kids how to be polite. The parenting tips from Dr. Marilyn Heins
Kids Right include restaurant manners, telephone manners and
"Bewildered" has 2 boys, ages 9 & 10, and wants
to raise them with decent table manners. Dr. Dave and Dr. Dee
to the rescue with 12
Basic Table Manners for Kids.
Catering to your child is not respect. By saying "yes" to a
child's requests for things, the end result is detrimental to them.
Want your child to grow into a thoughtful, loving, creative person who will possess resilience, generosity, curiosity, consideration for others, respect and
perserverance? This article about the discipline crisis among Generation X parents is a must-read
if you care about the emotional health of your child.
The parent who doesn't make courtesy a priority, and who caters and
enables, helps a child develop bad manners. Got a spoiled
kid? No? Not yours? Take
this test and find out!
The Emily Post Institute
great advice for parents:
teaching kids table manners, kids and telephone manners, teaching
kids not to interrupt, please and thank you, and other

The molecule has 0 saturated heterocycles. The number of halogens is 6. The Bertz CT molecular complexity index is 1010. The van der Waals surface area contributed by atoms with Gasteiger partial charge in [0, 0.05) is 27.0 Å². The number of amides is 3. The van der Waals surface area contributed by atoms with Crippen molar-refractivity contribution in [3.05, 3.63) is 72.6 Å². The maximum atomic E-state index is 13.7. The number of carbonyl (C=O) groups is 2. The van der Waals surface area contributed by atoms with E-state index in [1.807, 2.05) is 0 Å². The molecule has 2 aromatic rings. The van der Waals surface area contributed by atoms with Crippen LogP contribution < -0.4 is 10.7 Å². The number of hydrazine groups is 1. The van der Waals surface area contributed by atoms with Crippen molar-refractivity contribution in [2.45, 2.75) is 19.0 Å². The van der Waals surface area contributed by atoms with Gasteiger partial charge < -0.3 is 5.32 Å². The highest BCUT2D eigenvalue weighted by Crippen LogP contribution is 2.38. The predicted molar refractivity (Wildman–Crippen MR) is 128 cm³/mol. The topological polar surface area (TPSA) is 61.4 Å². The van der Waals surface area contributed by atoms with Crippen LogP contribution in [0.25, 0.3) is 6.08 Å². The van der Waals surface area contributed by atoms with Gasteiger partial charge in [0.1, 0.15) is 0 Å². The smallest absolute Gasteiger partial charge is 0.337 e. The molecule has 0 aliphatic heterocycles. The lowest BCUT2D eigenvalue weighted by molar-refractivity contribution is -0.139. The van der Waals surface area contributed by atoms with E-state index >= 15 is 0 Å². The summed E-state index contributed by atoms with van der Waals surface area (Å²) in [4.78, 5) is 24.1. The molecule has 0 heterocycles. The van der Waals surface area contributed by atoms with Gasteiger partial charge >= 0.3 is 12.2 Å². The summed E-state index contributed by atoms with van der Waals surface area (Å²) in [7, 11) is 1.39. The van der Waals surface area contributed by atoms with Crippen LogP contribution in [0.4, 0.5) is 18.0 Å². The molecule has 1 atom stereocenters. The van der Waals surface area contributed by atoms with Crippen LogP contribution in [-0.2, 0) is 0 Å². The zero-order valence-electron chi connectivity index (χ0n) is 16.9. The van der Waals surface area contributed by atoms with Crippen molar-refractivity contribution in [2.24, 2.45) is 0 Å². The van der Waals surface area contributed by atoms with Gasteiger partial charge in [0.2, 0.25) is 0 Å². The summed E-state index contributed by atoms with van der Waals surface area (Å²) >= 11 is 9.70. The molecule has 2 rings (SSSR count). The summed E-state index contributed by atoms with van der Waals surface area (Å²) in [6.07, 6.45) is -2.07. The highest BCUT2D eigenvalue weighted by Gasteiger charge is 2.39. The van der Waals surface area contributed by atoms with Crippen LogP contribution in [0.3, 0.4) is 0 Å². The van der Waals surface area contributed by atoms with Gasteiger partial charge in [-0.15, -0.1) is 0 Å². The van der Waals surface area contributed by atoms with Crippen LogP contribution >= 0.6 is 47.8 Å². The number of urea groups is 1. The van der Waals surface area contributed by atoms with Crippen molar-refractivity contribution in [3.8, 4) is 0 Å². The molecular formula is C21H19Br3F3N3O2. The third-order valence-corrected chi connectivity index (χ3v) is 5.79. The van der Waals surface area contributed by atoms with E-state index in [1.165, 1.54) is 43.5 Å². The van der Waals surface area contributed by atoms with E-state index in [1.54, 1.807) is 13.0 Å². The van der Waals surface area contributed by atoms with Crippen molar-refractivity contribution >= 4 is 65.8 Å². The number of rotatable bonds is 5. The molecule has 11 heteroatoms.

When you teach children to be respectful, you instill good values
like kindness and consideration which are the building blocks of good
Workshop's "Do Manners Matter?" is a helpful column on
raising polite kids, teaching them manners and helping them truly
For kids to develop values that essential to being courteous,
they need to see those same qualities in people whom they respect
-- parents have the power to exert powerful positive influences.
Here are three keys to parenting a polite
When you're eating out with the kids, here are some pointers on
restaurant behavior. But this advice is first and foremost:
"If you are casual about mealtime manners at home, don’t expect your children to miraculously develop table manners because you happen to be sitting in a restaurant.
Practice good manners at home for every
meal, and your children will be prepared when you eat out."
offers a site
packed with information for teachers who want to teach students respect and good manners. Included are resources for
teaching through stories, poems, songs, games, biographies, lesson plans